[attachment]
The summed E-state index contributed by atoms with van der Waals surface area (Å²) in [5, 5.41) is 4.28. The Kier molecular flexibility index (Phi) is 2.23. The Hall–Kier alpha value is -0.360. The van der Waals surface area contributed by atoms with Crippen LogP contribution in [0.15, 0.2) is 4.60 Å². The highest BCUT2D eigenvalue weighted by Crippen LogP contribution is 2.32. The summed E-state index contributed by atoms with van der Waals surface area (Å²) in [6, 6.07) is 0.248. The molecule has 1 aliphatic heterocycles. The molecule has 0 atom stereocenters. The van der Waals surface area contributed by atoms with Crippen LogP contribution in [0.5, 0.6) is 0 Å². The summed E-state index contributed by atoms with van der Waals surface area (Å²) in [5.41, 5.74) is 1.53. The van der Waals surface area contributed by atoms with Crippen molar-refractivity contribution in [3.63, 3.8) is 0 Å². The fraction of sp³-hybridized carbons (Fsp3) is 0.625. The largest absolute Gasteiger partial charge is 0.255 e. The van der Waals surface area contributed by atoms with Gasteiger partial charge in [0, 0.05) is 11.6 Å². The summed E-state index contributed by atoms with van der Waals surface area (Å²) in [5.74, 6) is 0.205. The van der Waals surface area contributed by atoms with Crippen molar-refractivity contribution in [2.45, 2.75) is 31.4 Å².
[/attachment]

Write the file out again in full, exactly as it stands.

The summed E-state index contributed by atoms with van der Waals surface area (Å²) in [5, 5.41) is 4.28. The Kier molecular flexibility index (Phi) is 2.23. The Hall–Kier alpha value is -0.360. The van der Waals surface area contributed by atoms with Crippen LogP contribution in [0.15, 0.2) is 4.60 Å². The highest BCUT2D eigenvalue weighted by Crippen LogP contribution is 2.32. The summed E-state index contributed by atoms with van der Waals surface area (Å²) in [6, 6.07) is 0.248. The molecule has 1 aliphatic heterocycles. The molecule has 0 atom stereocenters. The van der Waals surface area contributed by atoms with Crippen LogP contribution in [0.5, 0.6) is 0 Å². The summed E-state index contributed by atoms with van der Waals surface area (Å²) in [5.41, 5.74) is 1.53. The van der Waals surface area contributed by atoms with Crippen molar-refractivity contribution in [3.63, 3.8) is 0 Å². The fraction of sp³-hybridized carbons (Fsp3) is 0.625. The largest absolute Gasteiger partial charge is 0.255 e. The van der Waals surface area contributed by atoms with Gasteiger partial charge in [0, 0.05) is 11.6 Å². The summed E-state index contributed by atoms with van der Waals surface area (Å²) in [5.74, 6) is 0.205. The van der Waals surface area contributed by atoms with Crippen molar-refractivity contribution in [2.45, 2.75) is 31.4 Å².